You are never too old to go back to school. That’s what Parkinson Society Canada discovered when it supported the 2014 Collaborative Program In Neuroscience (CPIN) Research Day and International Symposium on Synaptic Plasticity and Brain Disorders. The event, held at the Medical Sciences Building, University of Toronto as well as the Mount Sinai Hospital Auditorium, was like speed-dating. But instead of mini-dates with prospective partners, the conversations revolved around the more than 80 poster presentations from students in disciplines ranging from biochemistry to cell and system biology to psychology.

Among the presenters was Vincent Lam, pharmacology & toxicology, University of Toronto, whose supervisor is Parkinson Society Canada-funded researcher Ali Salahpour. Lam’s project was titled, “TAAR1 as a new Target for Treatment of Parkinson’s Disease: The Discovery of Novel Chemical Compounds Through the use of in silico Screening and in vivo Testing.” Katherine McDonald, Department of Psychology, York University also presented her work on, “A Dance Intervention for People with Parkinson’s Disease: Investigating Short-term and Long-term Impacts of Dance on Physical Functioning and Quality of Life.” This project is part of Dr. Joseph DeSouza’s Parkinson Society Canada-funded project in partnership with Canada’s National Ballet School.

This year, the Symposium was held in honour of Professor John C. Roder’s contribution to science and education. The evening featured a tribute honouring the achievements of Dr. John Roder, and his career, in which he has devoted more than 25 years to investigating the molecular processes underlying synaptic regulation and mental disorders. He has made major contributions to the field of synaptic plasticity and brain function.

CPIN’s goal of fostering a strong and proactive collaborative neuroscience training program is well aligned with PSC’s National Research Program mandate to build neuroscience research capacity. We look forward to the 2015 event.

2014.08.05.research2Save the date:

The 2015 Donald Calne lecture will take place in conjunction with the Canadian Neurological Sciences Federation (CNSF) annual conference in Toronto on Thursday, June 11, 2015 at the Fairmont Royal York Hotel. Details to follow.

Watch for the National Research Program 2014-2016 funding announcements in the next issue of eParkinsonPost.

Message From the Editor

Marina Joseph

Marina Joseph

Welcome to the summer issue of eParkinsonPost for 2014. We continue to work together with our national network of partners to provide support, services and programs to Canadians living with Parkinson’s disease.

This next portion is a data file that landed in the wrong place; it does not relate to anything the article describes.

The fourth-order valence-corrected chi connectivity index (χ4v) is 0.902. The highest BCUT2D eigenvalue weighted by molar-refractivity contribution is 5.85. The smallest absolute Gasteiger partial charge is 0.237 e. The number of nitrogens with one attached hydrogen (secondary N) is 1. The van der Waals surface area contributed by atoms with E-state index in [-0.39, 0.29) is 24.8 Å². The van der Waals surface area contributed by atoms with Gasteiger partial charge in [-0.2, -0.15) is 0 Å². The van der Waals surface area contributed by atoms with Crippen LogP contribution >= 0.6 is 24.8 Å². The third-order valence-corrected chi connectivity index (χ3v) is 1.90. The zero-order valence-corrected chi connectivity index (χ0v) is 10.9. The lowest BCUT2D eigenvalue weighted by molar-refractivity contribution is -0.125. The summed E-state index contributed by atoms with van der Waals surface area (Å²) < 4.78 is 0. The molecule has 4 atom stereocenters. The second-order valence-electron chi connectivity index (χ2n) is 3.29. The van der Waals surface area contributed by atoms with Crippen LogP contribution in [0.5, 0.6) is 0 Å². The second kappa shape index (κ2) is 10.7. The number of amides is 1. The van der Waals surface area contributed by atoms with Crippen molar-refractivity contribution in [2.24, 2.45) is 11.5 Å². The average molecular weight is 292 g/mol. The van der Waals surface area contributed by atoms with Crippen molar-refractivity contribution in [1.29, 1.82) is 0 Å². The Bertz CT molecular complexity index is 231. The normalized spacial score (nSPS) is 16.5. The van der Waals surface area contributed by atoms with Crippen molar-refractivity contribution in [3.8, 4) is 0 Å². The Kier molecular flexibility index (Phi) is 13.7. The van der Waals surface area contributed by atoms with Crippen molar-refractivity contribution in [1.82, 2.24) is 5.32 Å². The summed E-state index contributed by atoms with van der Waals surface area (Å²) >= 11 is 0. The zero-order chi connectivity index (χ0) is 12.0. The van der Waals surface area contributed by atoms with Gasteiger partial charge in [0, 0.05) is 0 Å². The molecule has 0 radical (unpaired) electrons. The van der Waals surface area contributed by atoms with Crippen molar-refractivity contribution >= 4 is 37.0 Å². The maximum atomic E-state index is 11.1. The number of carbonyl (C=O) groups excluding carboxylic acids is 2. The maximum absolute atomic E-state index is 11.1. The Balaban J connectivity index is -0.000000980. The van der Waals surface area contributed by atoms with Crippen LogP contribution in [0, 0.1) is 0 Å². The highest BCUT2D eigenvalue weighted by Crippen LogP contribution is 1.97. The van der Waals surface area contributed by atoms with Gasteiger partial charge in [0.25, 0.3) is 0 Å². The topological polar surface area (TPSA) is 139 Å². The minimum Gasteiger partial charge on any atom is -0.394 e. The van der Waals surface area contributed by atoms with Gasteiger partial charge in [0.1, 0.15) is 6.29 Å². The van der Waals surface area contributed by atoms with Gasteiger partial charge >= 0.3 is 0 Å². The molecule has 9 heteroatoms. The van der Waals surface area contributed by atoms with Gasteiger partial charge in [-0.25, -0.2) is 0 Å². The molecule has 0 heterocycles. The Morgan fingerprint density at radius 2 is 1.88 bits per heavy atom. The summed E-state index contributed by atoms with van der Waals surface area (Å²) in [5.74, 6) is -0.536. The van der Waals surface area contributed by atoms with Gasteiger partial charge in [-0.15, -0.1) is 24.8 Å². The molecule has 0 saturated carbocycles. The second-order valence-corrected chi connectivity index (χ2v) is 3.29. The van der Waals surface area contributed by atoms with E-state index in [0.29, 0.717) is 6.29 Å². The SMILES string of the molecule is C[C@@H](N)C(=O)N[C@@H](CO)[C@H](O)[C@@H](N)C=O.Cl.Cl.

You can read about our recent participation in the Collaborative Program in Neuroscience (CPIN) Research Day at University of Toronto’s Medical School and International Symposium on Synaptic Plasticity and Brain Disorders at Mount Sinai Hospital. A number of the more than 80 poster presentations from students in disciplines ranging from biochemistry to cell and system biology to psychology were related to Parkinson’s research, a testament to the complexity of the disease and its profound impact on quality of life.

Parkinson Society Canada is partnering with Canada Cares to celebrate caregivers who play an important role in supporting people with Parkinson’s. Read about how you can nominate a family member or professional caregiver for a Canada Cares Caregiver award.

Also in this issue, we share updates on Parkinson Society Canada’s outreach in Canada targeted to support family doctors and other health professionals with resources to apply the Canadian Guidelines on Parkinson’s Disease in daily practice. Recently, we participated in three major conferences: the Canadian Pharmacist Conference in Saskatoon, the Canadian Association of Neuroscience Nurses (CANN) and the Canadian Neurological Sciences Federation Conference, held in Banff, Alberta.

We invite you to join us for a webinar presentation featuring two of Canada’s leading movement disorder specialists who will update you on new treatments in Parkinson’s since publication of the first Canadian Guidelines on Parkinson’s Disease. Register online at www.parkinson.ca/webinar2014.

During the coming months, Parkinson Society Canada will be building on the positive momentum of lobby day by continuing to foster relationships with key decision makers and identifying new opportunities to ensure the Parkinson’s voice is heard.

We encourage you to share this newsletter with friends, family and your Parkinson’s health care team. And let your voice be heard by providing comments to the articles in this issue. If you have an idea for a future story, send it to editor@parkinson.ca.

Message from the Editor

Welcome to the April issue of eParkinson Post. At this time every year we celebrate the accomplishments of our volunteers, colleagues and cutting-edge researchers while raising awareness of Parkinson’s disease. Every day we are grateful for the everyday heroes who inspire extraordinary hope, working tirelessly to educate, fundraise, support, treat and research Parkinson’s. Take a look at six inspirational stories from among our many heroes across Canada.

We’re proud to share Parkinson Society Canada’s new National Advocacy Framework. This core document provides a snapshot of what drives our advocacy efforts, the people involved in our initiatives, the actions we are taking, and what we hope to achieve for Canadians affected by Parkinson’s disease.

We are pleased to announce Dr. Ali Rajput as this year’s recipient of the Donald Calne Lectureship award. In 2012, Dr. Rajput and an international team of neurologists and scientists discovered an abnormal gene in certain Saskatchewan Mennonite families that leads to Parkinson’s disease. This breakthrough could lead to new treatments, diagnostic tests and possibly, a cure for Parkinson’s. Mark  May 26th on your calendar for the by invitation event which takes place during the Canadian Association for Neuroscience’s (CAN) annual conference, in Montreal, Canada.

We are also pleased to partner with the Canadian Association of Neuroscience Nurses during their 45th Annual Meeting and Scientific Sessions, which will be held in Banff, Alberta from June 3rd – 6th, 2014. Parkinson Society Canada will be  working with clinical nurse specialist Lucie Lachance to present a two-hour plenary workshop for neuroscience nurses that will help them implement the Canadian Guidelines on Parkinson’s Disease in clinical practice.  And if you can’t join the conference, there are other professional education opportunities available via webinar – check the website and register today.